Faldo, pre- and post-Leadbetter, is a perfect example of his teacher's theories. The Englishman had a wonderfully rhythmical, if somewhat loose and sloppy swing when he first went to Leadbetter. It looked good but with it Faldo hit the ball high so he had less control than he wanted in a wind, and it was always liable to cave in under pressure, as it had done in two of the major tournaments in 1984. On a scale of one to 10 Leadbetter rated it no better than six.
Faldo was ordered to rebuild his swing, concentrating more on turning the big muscles of his torso. 'The first three or four feet of Faldo's back-swing these days are a combination of hand and body movements,' Huggan, a scratch golfer, notes. 'Thereafter the body alone takes the club to the top of the back-swing. This means there is a smaller margin for error than there was before, and this is why Faldo has become so consistent.'
Still, Leadbetter's greatest gift may be in communicating to a player what is required. 'David doesn't say 'do this, do that' ,' Bob Tway, US PGA champion in 1986, says. 'He explains as he goes along. That gives me a much clearer picture of both my swing and what I need to work on.
'David is a very introspective person, which may be to his detriment,' Price says. 'But if you disagree with something he encourages you to bring it up, to give him your opinion. He listens to you, tries to understand what you're saying and then guides you into an understanding of what he is talking about.'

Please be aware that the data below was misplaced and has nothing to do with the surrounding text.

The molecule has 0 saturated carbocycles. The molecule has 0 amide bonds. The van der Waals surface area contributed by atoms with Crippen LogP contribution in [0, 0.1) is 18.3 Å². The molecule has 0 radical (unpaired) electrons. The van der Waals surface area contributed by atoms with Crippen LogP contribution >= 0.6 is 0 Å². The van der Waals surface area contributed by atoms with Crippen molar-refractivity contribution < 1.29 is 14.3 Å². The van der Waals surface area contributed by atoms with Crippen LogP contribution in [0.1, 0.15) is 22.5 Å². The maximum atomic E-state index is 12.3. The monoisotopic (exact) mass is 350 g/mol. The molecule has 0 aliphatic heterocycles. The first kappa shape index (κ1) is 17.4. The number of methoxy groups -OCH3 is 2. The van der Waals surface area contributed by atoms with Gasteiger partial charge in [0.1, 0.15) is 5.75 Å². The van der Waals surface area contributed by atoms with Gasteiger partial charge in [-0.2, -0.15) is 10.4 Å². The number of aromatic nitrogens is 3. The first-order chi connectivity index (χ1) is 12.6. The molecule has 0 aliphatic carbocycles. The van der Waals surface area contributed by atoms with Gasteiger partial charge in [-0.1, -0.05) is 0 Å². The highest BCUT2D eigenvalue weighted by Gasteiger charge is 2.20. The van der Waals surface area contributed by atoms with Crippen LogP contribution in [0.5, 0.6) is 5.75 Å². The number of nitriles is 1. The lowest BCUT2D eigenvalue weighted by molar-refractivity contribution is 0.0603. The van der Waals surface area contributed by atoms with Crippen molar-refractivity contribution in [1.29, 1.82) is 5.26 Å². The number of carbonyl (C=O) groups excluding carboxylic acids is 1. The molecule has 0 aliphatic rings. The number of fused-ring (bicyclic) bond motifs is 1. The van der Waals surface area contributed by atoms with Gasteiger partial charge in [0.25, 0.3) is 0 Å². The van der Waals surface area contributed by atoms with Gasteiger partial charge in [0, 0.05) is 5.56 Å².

Faldo cites Leadbetter's ingenuity in making practising more interesting. After his third round in the US PGA, a disastrous 76 that put him out of the running, he and Leadbetter repaired to the practice ground. Then they took it in turns to put a small blue dot on each ball. The purpose was to make Faldo concentrate on the dot as he hit each shot and forget about everything else.
'That round of Nick's was just one that happens sometimes,' explains Leadbetter. 'In essence he was hitting the ball beautifully. There was nothing wrong at all. The one thing I did not want was to spend time going over it shot by shot.'
Another Leadbetter technique requires him to stand alongside and to the left of Faldo and dangle a towel like a curtain. Unable to see where the ball is going, Faldo has to concentrate on the moment of impact.
'I try to make practising more interesting,' Leadbetter says. 'So now we are working on certain shots. For example, Nick can play a shot known as the chicken wing and another known as the bunt. That second shot to the 15th in the last round of the Open, a five-iron that rolled to within a few feet of the hole, that was a chicken wing.'
Leadbetter is endlessly inventive in finding devices to help his pupils understand what he is trying to get them to achieve. He was working with Faldo on the practice ground at Wentworth two years ago when a passer-by did a double take at what he saw - Faldo with a child's water wings on his arms.
'Nick was having trouble keeping his right arm in the correct place,' explains Leadbetter. 'They worked beautifully. Not only did they help him get his arms into the positions I wanted but they gave him the feeling I wanted him to have when his arms were in the right positions.'
'I try to help players by getting inside their mind to see what they're thinking,' Leadbetter says. 'Once you have established the ways in which you can help, the key is to explain them, give them concepts. But I always listen. I learn from these players. They are the greatest players in the world doing it under pressure. I want to know what works and what doesn't work.'